Amplitude Modulation – Optical Principle of a FLCoS microdisplay

To understand how our ferroelectric LCoS works in amplitude modulation, consider the display as a mirror with an electrically switchable quarter-wave plate (formed by the ferroelectric liquid crystal layer).Microdisplay Optical Principle

If a light source, a mirror, and a polarizing beamsplitter (PBS) are arranged as shown and a quarter-wave plate (λ/4) is inserted between the mirror and beam-splitter, and orientated at an angle of 45° relative to the S-polarized light, then the following sequence of events occurs:

  1. The illuminator produces S- and P-polarized light, which hits the PBS.
  2. The P-polarized light passes through the PBS and leaves the system.
  3. The S-polarized light is reflected by the PBS onto the mirror, this time via the quarter-wave plate, so it is circularly polarized when it reaches the mirror.
  4. The reflected light, is circularly polarized in the opposite direction, and having passed through the quarter-wave plate a second time, is once again linearly polarized, but this time rotated by 90°, i.e. P-polarized.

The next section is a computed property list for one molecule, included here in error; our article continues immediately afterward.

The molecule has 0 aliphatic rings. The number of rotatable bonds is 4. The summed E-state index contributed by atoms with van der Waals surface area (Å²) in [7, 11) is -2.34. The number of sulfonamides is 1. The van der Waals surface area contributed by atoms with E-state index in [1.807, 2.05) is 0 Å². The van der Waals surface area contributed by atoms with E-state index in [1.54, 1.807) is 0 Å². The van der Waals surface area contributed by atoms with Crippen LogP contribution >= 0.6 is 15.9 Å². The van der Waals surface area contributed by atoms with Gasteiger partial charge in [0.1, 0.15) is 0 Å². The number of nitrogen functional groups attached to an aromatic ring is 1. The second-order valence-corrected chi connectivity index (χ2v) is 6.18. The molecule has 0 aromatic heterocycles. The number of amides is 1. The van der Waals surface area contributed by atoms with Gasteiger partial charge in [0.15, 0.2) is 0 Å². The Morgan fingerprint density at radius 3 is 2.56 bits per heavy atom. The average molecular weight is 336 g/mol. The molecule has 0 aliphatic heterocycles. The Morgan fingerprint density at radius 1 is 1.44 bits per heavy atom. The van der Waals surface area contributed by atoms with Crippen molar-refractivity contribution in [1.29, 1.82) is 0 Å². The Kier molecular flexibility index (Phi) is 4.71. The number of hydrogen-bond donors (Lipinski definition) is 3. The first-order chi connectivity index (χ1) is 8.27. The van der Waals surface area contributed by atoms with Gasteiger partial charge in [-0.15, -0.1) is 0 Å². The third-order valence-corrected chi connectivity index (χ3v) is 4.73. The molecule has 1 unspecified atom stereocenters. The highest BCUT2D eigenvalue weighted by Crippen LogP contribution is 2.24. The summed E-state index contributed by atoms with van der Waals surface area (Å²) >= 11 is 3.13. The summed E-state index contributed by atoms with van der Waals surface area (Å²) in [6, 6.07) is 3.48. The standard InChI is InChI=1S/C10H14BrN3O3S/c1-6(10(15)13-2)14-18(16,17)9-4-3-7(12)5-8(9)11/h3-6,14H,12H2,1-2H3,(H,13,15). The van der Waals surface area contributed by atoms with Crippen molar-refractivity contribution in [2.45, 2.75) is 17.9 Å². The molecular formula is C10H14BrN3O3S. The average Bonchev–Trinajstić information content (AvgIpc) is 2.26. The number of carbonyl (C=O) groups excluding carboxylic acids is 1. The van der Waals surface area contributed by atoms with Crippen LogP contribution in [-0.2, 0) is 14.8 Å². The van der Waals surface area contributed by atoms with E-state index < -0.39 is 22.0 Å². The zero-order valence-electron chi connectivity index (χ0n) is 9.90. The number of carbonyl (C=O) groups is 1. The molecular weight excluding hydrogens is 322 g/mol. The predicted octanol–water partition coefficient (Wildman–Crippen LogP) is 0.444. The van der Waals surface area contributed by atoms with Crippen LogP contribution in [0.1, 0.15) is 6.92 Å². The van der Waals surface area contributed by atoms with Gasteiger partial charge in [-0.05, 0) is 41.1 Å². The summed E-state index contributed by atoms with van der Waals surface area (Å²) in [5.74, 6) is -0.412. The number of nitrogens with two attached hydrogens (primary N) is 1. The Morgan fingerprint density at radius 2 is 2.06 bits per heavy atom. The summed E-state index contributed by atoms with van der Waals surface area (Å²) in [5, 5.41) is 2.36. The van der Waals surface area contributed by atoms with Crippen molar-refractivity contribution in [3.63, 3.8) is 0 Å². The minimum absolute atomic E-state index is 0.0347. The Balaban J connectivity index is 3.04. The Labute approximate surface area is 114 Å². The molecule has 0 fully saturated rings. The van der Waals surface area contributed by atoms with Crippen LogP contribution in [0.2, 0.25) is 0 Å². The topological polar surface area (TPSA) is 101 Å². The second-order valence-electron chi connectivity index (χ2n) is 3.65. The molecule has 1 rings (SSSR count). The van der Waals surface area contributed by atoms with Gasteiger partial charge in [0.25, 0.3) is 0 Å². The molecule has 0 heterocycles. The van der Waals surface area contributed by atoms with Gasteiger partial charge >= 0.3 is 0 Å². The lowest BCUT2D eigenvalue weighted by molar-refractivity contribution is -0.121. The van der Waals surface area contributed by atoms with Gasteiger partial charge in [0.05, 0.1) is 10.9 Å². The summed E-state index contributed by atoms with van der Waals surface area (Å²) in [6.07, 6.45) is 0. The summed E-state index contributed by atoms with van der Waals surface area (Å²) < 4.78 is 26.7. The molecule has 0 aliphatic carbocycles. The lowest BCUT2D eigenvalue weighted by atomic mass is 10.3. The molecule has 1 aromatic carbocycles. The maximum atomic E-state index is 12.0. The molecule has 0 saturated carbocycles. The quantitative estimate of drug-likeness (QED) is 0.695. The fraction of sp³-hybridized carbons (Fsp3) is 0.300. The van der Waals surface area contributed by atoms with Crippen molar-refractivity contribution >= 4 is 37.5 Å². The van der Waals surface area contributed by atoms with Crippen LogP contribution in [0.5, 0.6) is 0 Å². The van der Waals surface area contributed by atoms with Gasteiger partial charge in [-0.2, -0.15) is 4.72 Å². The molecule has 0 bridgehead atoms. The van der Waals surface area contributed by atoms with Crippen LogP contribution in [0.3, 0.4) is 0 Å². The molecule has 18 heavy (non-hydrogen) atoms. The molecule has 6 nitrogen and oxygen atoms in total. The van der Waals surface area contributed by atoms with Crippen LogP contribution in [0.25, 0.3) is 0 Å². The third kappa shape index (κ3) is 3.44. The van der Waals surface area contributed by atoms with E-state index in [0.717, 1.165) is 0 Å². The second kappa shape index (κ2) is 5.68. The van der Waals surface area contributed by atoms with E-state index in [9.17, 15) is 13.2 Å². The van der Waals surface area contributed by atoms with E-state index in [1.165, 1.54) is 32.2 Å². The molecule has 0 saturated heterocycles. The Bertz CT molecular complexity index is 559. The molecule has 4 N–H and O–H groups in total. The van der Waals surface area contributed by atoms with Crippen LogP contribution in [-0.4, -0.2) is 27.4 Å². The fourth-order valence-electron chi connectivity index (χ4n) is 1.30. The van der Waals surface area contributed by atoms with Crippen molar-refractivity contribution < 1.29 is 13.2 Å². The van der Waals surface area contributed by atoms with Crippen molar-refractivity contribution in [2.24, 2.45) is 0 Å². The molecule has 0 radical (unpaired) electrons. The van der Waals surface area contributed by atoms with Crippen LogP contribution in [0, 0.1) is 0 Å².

5. The PBS passes the P-polarized light through to the observer.

Now replace the mirror and quarter-wave plate with our microdisplay, the same sequence of events occurs when the panel is switched to its “ON” state. That is, it behaves just like the mirror and quarter-wave plate. However, when the panel is switched to its “OFF” state, then the S-light incident on the microdisplay does not have its polarization state changed. It reflects back to the PBS and then to the light source. The observer then does not see any light coming from the microdisplay, it appears black. Each pixel of the FLCoS is operating in this manner and therefore allowing to display patterns of dark and light.

How these patterns of dark and light are turned into images is described in Generating Colour and Generating Greyscale